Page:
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UN report highlights alarming drug crisis in Afghanistan

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KABUL: A recent UN report has shed light on the growing drug crisis in Afghanistan, revealing that nearly ten percent of Afghan adults are drug users. Afghanistan, known as one of the largest producers of heroin and methamphetamine worldwide, is estimated to have approximately 4 million drug users, according to the UN findings.

The severity of the crisis has put immense pressure on the country’s already overwhelmed drug treatment and rehabilitation centers. Since the Taliban assumed power in 2021, international funding for these facilities has drastically diminished, leaving the centers understaffed and ill-equipped to handle the rehabilitation process.

Furthermore, the scarcity of food and inadequate nutrition exacerbate the challenges faced by recovering addicts. Desperately empty pharmacy cabinets make it difficult for patients to receive the necessary medications for their detoxification process.

Under the new Taliban regime, individuals, many of whom are malnourished and homeless, are being “motivated” to live in rehab centers voluntarily after being brought in by outreach teams. However, the dire living conditions, compounded by extreme weather conditions in the region, make life unbearable for those living on the streets, enduring bitterly cold winters and scorching hot summers.

Afghanistan holds the title of the world’s largest supplier of opium, responsible for about 80 percent of the global market. Consequently, drug abuse is rampant throughout the country, exacerbating the already dire situation.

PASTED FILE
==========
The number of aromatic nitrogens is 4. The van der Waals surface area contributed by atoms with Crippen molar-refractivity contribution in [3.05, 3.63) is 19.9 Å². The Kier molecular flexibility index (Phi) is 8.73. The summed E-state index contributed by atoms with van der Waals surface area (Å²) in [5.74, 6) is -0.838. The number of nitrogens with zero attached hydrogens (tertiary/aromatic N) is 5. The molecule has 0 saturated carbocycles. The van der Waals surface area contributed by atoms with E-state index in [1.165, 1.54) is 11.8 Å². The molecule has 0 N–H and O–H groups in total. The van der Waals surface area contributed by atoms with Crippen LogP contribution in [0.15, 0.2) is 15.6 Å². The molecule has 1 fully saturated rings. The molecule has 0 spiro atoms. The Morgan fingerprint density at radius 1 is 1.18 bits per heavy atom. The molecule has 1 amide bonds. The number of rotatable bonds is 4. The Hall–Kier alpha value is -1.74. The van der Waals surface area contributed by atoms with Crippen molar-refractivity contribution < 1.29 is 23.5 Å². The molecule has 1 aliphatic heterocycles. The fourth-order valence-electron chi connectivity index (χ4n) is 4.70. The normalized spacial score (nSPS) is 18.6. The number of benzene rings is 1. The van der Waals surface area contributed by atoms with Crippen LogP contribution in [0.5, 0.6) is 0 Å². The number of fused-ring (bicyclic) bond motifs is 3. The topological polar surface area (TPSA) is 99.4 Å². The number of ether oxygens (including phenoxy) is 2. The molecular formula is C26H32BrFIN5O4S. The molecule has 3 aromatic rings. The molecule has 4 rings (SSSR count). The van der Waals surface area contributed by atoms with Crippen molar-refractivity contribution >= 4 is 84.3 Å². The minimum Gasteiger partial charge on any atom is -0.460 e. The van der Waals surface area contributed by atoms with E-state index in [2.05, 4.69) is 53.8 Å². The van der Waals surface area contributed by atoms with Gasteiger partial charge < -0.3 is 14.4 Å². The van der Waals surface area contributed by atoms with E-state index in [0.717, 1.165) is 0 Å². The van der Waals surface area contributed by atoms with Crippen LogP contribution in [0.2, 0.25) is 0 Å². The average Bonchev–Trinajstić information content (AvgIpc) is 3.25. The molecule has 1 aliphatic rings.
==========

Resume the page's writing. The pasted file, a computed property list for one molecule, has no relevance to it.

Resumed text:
Asita Mittal, the Central Asia Regional Representative, highlighted the significant role of accurate data in shaping policies and practices to address the drug crisis. The UNODC (United Nations Office on Drugs and Crime) emphasized the importance of maintaining neutrality and providing verifiable data to inform effective interventions.

While the potential reduction in illicit opium cultivation in Afghanistan this year could have global benefits, it comes at a high cost for farmers who have no alternative means of generating income. The challenge lies in finding sustainable solutions that address both the drug crisis and the economic livelihoods of these farmers.

The situation calls for urgent attention from the international community, with increased support and resources necessary to combat drug abuse and provide adequate treatment and rehabilitation for the affected population. Without prompt intervention, the drug crisis in Afghanistan will continue to worsen, exacerbating the suffering of millions of individuals and perpetuating the cycle of addiction and despair.

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